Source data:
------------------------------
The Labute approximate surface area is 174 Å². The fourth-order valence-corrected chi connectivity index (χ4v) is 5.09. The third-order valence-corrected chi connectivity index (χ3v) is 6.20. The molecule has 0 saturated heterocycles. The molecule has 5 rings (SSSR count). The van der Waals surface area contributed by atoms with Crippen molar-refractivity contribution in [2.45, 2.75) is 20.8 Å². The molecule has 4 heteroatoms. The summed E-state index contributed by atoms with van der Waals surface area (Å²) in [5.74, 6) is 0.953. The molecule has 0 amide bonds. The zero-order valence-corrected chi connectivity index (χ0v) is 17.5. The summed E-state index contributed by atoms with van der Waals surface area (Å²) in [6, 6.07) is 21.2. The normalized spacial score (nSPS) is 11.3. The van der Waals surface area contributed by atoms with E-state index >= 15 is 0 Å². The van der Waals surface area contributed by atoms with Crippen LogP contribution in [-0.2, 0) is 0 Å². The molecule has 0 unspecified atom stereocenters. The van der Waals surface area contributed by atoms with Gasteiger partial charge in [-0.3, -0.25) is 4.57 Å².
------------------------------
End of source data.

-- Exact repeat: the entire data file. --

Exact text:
The Labute approximate surface area is 174 Å². The fourth-order valence-corrected chi connectivity index (χ4v) is 5.09. The third-order valence-corrected chi connectivity index (χ3v) is 6.20. The molecule has 0 saturated heterocycles. The molecule has 5 rings (SSSR count). The van der Waals surface area contributed by atoms with Crippen molar-refractivity contribution in [2.45, 2.75) is 20.8 Å². The molecule has 4 heteroatoms. The summed E-state index contributed by atoms with van der Waals surface area (Å²) in [5.74, 6) is 0.953. The molecule has 0 amide bonds. The zero-order valence-corrected chi connectivity index (χ0v) is 17.5. The summed E-state index contributed by atoms with van der Waals surface area (Å²) in [6, 6.07) is 21.2. The normalized spacial score (nSPS) is 11.3. The van der Waals surface area contributed by atoms with E-state index >= 15 is 0 Å². The van der Waals surface area contributed by atoms with Crippen LogP contribution in [-0.2, 0) is 0 Å². The molecule has 0 unspecified atom stereocenters. The van der Waals surface area contributed by atoms with Gasteiger partial charge in [-0.3, -0.25) is 4.57 Å².